All fifteen episodes of Psych's first season were written with a stand-alone plot, meaning that no episode built off of a previous one.[19] However, the installments were noted that even though they were stand-alone, episodes often built on each other for character development and would occasionally reference each other, creating a feel of continuity.[20] Because of the writing style, the show's writing team would occasionally move around portions of episodes. The introduction to the second episode, "Spellingg Bee", was originally part of the script for "Woman Seeking Dead Husband", but was moved to the other episode due to a need to introduce the character Juliet O'Hara earlier in the season.[14] The installment featured several guest stars. Kirsten Nelson, Sage Brocklebank, and Liam James all reprised their roles as the reoccurring characters police chief Karen Vick, officer Buzz McNab, and Young Shawn Spencer, respectively. Patricia Idlette made her final appearance as Desk Sergeant Martha Allen. Special guest appearances were made by Steve Bacic, who played David Wilcroft, the supposedly deceased former criminal, and Anne Marie DeLuise, who appeared as Raylene Wilcroft, the wife of Bacic's character.[21] Maggie Lawson originally auditioned for the show using the scene which was moved to Spellingg Bee; the use of actual scenes from the episodes for auditioning was common for casting.[14]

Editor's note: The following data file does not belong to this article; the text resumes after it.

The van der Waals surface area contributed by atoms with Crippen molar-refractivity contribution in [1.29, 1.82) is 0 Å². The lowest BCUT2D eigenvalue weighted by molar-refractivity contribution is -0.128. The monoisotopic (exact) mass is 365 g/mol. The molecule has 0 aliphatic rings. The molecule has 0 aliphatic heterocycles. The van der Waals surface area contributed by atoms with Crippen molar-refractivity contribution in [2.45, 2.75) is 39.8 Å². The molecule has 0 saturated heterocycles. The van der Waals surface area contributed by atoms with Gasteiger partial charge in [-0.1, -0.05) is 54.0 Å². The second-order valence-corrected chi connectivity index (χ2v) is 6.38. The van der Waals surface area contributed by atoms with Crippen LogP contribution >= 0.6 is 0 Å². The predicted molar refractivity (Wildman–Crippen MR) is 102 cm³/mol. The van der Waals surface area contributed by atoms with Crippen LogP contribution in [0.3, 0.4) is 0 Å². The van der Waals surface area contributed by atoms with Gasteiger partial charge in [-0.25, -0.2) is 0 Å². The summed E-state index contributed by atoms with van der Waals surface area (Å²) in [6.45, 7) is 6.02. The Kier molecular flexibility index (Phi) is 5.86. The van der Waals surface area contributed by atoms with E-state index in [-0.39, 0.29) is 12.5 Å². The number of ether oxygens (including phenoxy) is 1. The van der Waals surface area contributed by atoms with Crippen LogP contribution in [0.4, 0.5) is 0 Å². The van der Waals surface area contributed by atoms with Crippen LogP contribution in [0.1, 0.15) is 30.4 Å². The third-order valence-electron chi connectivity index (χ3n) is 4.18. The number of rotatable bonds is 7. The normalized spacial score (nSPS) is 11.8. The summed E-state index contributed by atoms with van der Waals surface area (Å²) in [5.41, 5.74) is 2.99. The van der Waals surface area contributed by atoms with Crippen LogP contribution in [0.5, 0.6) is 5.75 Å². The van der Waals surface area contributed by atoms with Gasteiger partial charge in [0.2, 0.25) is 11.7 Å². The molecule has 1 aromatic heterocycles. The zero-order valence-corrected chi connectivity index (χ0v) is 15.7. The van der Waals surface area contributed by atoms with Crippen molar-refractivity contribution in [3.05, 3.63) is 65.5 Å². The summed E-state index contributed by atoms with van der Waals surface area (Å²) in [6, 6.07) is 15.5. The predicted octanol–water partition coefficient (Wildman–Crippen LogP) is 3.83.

Broadcast and release Edit

The episode was originally broadcast in the United States on July 21, 2006, on USA Network as the seventh episode of the show's first season.[22] It aired at a 10:00 P.M. EST/PST time slot, following a new episode of the show Monk.[2][23] The episode aired under a rating of TV-PG, meaning that some of its content may not be appropriate for young children.[24] The episode was rebroadcast by the National Broadcasting Company (NBC) on August 7, 2006, due to the network's struggling ratings.[25][26] The installment was part of the first "mini-season"; the show took a mid-season break between August 2006 and January 2007.[27] "Woman Seeking Dead Husband: Smokers Okay, No Pets" runs for approximately 43 minutes, the average length for a Psych episode.[2]

"Woman Seeking Dead Husband: Smokers Okay, No Pets", along with the fourteen other episodes from Psych's first season were released on a four-disc DVD set in the United States and Canada on June 26, 2007. The set includes full audio commentaries for six episodes, deleted scenes for most episodes, blooper reals, audition tapes, character profiles, the international version of the episode "Pilot", an "Inside the writers' room" featurette, and other special features. The set is filmed in 1.78:1 aspect ratio, with English subtitles available, and Dolby Digital 5.1 Surround.[28][29] The DVD set was released in the United Kingdom and other Region 2 countries on January 9, 2008, and was released in Australia on April 30 of the same year.[30][31] The entire first season has also been released on the iTunes store for digital download, as well as independent downloads of each individual episode.[2] Included on the DVD set was a deleted scene for "Woman Seeking Dead Husband: Smokers Okay, No Pets". The feature consisted of the single cut scene, approximately 45 seconds of video. The deleted scene contained Juliet and Lassiter talking with each other about being shown-up by Shawn's ability to solve cases, while they were following the paroled criminals.[32]